[Federal sentencing] guidelines also favor defendants who accept responsibility for their actions as quickly as possible and who agree to cooperate by testifying against co-defendants or assisting in a broader investigation.
Criminal defense attorneys who have examined the 18-page indictment -- which is chock-full of details about fights, bets and dogs, including their names and gender -- said they suspect Vick's lawyer, Lawrence Woodward, is already exploring those options. They also suggest lawyers for Vick's three co-defendants could be weighing them as well. A well-worn adage in criminal defense is that the first person to the courthouse door often gets the best deal.
From a legal standpoint, I'll let the defense attorneys weigh whether Vick should consider a plea bargain. But from a football standpoint, I'll say this: A guilty plea would end Vick's NFL career.A guilty plea would consist of Vick standing up in open court and admitting that he has had some involvement in the brutal, cruel enterprise of dog fighting. If he does that and is still allowed to play in the NFL, animal rights groups will stage massive protests of every major NFL sponsor.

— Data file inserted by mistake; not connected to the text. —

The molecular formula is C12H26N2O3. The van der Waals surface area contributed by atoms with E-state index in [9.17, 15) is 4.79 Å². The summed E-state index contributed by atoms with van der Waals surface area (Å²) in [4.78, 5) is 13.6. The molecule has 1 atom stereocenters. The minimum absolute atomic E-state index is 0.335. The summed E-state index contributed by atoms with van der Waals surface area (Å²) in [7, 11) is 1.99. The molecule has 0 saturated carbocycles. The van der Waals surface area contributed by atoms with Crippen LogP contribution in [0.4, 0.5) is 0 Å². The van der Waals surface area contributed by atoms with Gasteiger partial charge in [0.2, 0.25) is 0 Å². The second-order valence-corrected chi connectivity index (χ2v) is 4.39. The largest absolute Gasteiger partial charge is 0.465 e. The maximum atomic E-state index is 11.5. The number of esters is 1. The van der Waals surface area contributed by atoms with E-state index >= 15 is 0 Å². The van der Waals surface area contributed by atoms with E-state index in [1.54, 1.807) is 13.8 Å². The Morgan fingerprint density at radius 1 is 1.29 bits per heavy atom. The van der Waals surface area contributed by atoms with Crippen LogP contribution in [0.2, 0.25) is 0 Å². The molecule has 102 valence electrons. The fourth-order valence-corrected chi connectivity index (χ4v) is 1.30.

There is absolutely no chance that Roger Goodell would ever allow Vick back in the league if he pleads guilty. An acquittal is Vick's only chance of saving his football career.